So we moseyed back there, stopping at some reefs along the way. I saw some of the usual nudibranchs (Cadlina luteomarginata, Diaulula sandiegensis), and I think saw a Berthella californica on this dive too. After Hole in the Wall, we hopped across to Middle Reef briefly. I saw a really cute fish over there, that looked like a tiny (2 to 3 inches long) vermilion rockfish. But vermilions are not red when they are juvenile so I really don't know what it could be. I showed it to Don (since he's done the Reef Check training). He got a little video clip of it (perhaps I will post it here later). He agreed that it looked just like a tiny vermilion. I was feeling cold (and so was Don, apparently), so after a couple minutes there, we just headed in. For most of the swim in, we were following the scooter crew swimming in on the sand channel (yea, swimming, with scooters clipped, not sure what was up with that). When we were in about 20 feet of water, on a sandy patch, just as I had given Don the thumb, Ted and Rob appeared. So we all ascended together. I shot a bag (just for practice), which I thought went funky for a moment, but everyone else seemed to think it was good. My lips and hands were so numb, I wasn't sure I could do it. I swear it took like 2 minutes to stow my light cord beforehand -- my fingers just weren't up to the task. When I went to add just a little air so the bag would open, I could barely do it, but when I went to fully inflate it, it was fine. To summarize, I am apparently cursed as far as getting back to Beto's Reef. Two weeks in a row, I have failed! :) 82 feet, 89 minutes, 47 degrees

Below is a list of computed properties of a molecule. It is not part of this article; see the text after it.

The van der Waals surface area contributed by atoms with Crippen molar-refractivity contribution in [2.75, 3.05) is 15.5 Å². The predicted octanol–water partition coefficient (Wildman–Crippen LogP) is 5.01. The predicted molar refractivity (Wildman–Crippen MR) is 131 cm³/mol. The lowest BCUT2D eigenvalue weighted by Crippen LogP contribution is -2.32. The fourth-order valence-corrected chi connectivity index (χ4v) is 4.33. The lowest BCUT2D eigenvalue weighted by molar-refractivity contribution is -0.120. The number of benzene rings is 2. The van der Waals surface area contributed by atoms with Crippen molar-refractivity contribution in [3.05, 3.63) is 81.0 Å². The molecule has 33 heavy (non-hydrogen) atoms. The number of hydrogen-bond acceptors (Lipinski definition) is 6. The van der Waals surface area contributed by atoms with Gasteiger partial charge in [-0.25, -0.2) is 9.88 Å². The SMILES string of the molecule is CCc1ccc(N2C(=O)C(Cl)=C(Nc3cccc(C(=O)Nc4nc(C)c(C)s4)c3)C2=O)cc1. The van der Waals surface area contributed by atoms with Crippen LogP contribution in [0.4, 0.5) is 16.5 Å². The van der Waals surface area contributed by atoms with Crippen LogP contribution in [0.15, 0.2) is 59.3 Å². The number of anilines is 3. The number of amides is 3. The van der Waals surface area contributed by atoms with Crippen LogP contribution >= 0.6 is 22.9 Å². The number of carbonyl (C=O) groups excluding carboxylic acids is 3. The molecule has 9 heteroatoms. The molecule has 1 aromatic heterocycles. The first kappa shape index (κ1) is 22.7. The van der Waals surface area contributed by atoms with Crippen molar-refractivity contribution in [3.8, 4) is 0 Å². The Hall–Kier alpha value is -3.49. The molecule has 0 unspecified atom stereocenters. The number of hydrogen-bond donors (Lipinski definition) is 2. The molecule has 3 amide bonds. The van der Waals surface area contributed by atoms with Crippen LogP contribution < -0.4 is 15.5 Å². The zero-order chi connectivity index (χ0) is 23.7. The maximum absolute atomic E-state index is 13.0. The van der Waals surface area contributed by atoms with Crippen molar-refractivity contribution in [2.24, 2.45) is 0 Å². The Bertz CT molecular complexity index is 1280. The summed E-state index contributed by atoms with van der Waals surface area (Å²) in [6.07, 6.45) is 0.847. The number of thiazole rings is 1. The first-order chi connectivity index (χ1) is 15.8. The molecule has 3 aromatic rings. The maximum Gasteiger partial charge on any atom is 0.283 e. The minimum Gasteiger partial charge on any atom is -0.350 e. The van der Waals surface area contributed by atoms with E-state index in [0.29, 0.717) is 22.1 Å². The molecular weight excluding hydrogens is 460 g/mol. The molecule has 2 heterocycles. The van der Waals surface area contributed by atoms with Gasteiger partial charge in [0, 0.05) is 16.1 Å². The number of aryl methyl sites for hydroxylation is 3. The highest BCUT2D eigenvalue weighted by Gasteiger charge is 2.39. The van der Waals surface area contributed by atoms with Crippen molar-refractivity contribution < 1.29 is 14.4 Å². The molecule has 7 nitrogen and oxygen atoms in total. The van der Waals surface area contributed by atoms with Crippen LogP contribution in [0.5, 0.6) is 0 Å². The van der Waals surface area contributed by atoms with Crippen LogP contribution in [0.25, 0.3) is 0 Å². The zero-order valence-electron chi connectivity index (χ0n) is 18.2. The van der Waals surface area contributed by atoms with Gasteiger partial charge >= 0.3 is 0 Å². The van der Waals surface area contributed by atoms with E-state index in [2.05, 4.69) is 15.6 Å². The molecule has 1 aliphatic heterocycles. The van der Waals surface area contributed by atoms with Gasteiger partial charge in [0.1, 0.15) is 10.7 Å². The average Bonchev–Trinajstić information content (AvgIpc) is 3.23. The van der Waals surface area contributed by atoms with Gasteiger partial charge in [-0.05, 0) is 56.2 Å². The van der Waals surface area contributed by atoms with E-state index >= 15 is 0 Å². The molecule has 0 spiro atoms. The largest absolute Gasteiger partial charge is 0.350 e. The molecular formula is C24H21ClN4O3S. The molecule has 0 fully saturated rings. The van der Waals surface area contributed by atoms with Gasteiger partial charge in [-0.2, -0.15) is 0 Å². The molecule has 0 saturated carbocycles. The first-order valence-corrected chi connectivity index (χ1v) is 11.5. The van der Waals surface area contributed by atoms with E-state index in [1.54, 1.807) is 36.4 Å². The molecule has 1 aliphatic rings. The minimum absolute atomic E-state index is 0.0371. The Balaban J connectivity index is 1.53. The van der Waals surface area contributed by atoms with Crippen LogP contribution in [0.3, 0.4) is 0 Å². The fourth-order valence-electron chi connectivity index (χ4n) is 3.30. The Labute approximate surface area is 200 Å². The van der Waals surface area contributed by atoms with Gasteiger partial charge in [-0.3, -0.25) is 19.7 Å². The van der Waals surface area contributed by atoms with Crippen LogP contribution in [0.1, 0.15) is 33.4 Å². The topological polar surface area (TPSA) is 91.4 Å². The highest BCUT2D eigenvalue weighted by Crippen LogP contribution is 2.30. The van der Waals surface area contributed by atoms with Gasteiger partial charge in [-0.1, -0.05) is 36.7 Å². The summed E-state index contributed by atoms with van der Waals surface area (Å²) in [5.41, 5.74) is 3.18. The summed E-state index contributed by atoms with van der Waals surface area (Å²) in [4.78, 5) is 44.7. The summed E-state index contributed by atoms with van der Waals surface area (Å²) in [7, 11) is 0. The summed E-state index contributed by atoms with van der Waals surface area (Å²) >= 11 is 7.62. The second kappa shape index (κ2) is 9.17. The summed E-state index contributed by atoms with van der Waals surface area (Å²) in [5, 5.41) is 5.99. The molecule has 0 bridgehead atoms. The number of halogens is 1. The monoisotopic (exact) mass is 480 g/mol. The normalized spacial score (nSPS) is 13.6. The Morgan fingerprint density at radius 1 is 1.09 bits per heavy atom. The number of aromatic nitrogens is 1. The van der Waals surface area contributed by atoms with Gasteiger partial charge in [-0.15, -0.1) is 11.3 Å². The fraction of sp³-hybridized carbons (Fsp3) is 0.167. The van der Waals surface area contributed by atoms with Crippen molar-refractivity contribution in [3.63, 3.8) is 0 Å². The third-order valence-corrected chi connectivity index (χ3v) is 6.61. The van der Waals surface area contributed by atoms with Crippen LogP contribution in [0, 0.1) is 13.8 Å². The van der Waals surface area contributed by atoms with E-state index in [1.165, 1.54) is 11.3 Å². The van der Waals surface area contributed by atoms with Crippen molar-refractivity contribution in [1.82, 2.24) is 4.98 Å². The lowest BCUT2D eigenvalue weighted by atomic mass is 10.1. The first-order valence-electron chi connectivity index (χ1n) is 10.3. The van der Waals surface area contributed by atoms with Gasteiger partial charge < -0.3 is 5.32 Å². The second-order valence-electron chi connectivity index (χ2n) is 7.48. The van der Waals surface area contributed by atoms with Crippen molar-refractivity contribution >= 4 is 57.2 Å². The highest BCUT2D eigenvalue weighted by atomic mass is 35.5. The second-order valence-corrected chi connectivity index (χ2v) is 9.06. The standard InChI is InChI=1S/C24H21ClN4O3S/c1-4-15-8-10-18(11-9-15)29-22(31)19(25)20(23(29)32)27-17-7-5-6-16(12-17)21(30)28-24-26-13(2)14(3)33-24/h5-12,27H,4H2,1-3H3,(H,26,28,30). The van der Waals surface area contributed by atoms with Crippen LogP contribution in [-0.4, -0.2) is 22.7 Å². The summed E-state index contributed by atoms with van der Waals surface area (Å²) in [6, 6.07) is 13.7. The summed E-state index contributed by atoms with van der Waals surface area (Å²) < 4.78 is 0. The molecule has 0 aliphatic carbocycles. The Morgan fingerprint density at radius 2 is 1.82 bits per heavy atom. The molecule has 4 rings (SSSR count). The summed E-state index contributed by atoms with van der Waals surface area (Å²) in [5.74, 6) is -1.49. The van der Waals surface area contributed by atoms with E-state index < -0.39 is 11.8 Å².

Rob and Ted did in fact make it to Beto's Reef (in hindsight, we should have just continued on and assumed we would run into them there, we were pretty close when we noticed they were gone). They saw a wolf eel there, which I was very jealous to hear. I think that was about it for exciting stuff (other than the fixed stuff, like gorgonians and elephant ears).

We had been planning one long dive, but the conditions were so good, that we considered doing a second dive. None of us really had the gas for it, but a bunch of people there had spare sets of doubles, and we had stage bottles. Jonathan had a trans fill whip, which he used to pump up my tanks and Don's. Delia loaned Ted an extra set of doubles, and Rob carried a stage bottle. Thanks to Jonathan and Delia for providing the spare gas :) Cameron (who I met last weekend, doing his fundies checkout with Beto) and Jeff (Jonathan's twin brother, who is visiting) came along with us for the second dive. Ted, Cameron and I were team 2 (I led), and Rob, Don, and Jeff were team 1 (Don led). We planned to just do an easy dive along Middle Reef, max depth 60 feet, max time, 60 minutes. I realized shortly after we descended that I should have warned my teammates that I was planning to do some nudibranch hunting. Not necessarily exciting for people who are not similarly inclined. But Ted says when we dive together I am always pointing out stuff he never sees, so I figured he would not mind if I found some cool stuff to show him.